Tuesday, August 13, 2013

Debugging in Objective C

I found a better way description of debugging in Xcode in a site

So i am just pasting that site matter here, for the reference.

Xcode development environment is integrated with GDB (GNU Debugger), a cross-platform debugger supporting many languages including C/C++, Fortran and Objective C. Xcode provides user interface for tasks as managing breakpoints or inspecting variables. For all advanced tasks there is the GDB command line. Command line provides commands for controlling all aspects of program execution and data manipulation.

Most common commands are:
print - prints the variable or function result value
(gdb) print self.imageView  #show the value of imageView member
(gdb) print -[self description]  #execute [self description] and show the result
NOTE: executing code can change the state of current object or application and lead to unexpected results
po - print object, command introduced in Objective C debugging and used to print out useful information about selected object (that object can be a result of code execution, as for print). _NSPrintForDebugger method will be called on object to retrieve description. All po-able objects must implement this method.
(gdb) po -[NSString stringWithString:@"This is a test."]
This is a test.
call - calls a function or method and stores the returned result.
(gdb) call (NSString*)[NSString stringWithString:@"Another test."]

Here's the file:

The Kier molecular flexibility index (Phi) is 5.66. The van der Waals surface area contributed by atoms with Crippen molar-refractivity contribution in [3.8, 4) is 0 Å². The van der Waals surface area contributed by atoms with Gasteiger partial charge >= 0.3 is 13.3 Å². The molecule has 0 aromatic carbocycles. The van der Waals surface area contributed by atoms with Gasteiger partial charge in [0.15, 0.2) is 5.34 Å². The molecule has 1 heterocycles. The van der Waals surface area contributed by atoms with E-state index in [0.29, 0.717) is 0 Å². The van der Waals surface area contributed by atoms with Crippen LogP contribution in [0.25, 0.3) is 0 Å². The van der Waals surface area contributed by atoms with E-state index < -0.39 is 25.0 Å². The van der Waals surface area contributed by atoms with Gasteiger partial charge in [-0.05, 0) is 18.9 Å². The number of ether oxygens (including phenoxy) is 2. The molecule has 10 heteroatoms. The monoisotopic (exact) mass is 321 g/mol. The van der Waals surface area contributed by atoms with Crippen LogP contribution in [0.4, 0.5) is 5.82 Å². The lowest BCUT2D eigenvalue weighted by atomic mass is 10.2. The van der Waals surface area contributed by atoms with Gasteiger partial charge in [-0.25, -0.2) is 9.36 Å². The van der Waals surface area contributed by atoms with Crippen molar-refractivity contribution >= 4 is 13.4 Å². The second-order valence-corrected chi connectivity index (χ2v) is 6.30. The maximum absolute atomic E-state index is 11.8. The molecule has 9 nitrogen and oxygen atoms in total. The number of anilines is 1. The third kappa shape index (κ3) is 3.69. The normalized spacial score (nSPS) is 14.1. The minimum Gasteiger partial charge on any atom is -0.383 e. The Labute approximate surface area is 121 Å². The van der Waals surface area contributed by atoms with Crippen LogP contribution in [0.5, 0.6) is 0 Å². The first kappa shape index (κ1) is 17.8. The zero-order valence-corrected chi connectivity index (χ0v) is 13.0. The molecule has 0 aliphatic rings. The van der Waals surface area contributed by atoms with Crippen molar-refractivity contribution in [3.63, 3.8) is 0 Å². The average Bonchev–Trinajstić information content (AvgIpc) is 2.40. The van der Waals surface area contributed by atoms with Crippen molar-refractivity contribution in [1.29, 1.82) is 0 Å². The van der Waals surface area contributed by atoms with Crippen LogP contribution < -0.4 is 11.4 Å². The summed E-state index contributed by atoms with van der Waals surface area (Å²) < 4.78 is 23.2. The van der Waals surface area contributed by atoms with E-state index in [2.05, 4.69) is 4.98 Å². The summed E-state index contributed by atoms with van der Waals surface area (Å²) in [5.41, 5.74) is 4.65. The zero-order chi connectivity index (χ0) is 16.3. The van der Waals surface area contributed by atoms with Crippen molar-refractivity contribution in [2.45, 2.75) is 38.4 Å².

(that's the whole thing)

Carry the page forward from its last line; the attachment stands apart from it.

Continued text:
$1 = (NSString *) 0x5e21120
(gdb) po $1
Another test.
bt - show call stack
cont - continue execution
next - execute next line
step - execute next line with stepping into functions
kill - stop execution
NSLog(NSString* format, …) function is useful for printing out information in the debugger console. NSLog is useful for outputting intermediate results in algorithms or loops where breakpoint usage is not practical. From iOS 4.0 and Mac OS X 10.6 it is possible to use [NSThread callStackSymbols] to get the call stack and monitor the execution flow from code.
Applications sometimes crash because access has been made to an object that has already been freed (and memory possibly reallocated). Best practice to debug such problems is enabling zombie objects by setting the NSZombieEnabled environment variable to YES. When zombies are enabled, all deallocated objects will not be freed, but instead turned into _NSZombie objects. Latter access to a _NSZombie object will trigger a breakpoint and help in tracing the zombie’s origin. No object is freed in this mode and memory consumption can skyrocket and cause application crashing on iPhone or swapping on personal computer. CFZombieLevel environment variable can be used to fine-tune zombie behavior.
Xcode also provides static analysis tool and profiler for catching performance bottlenecks, memory leaks and all other sorts of problems.

No comments:

Post a Comment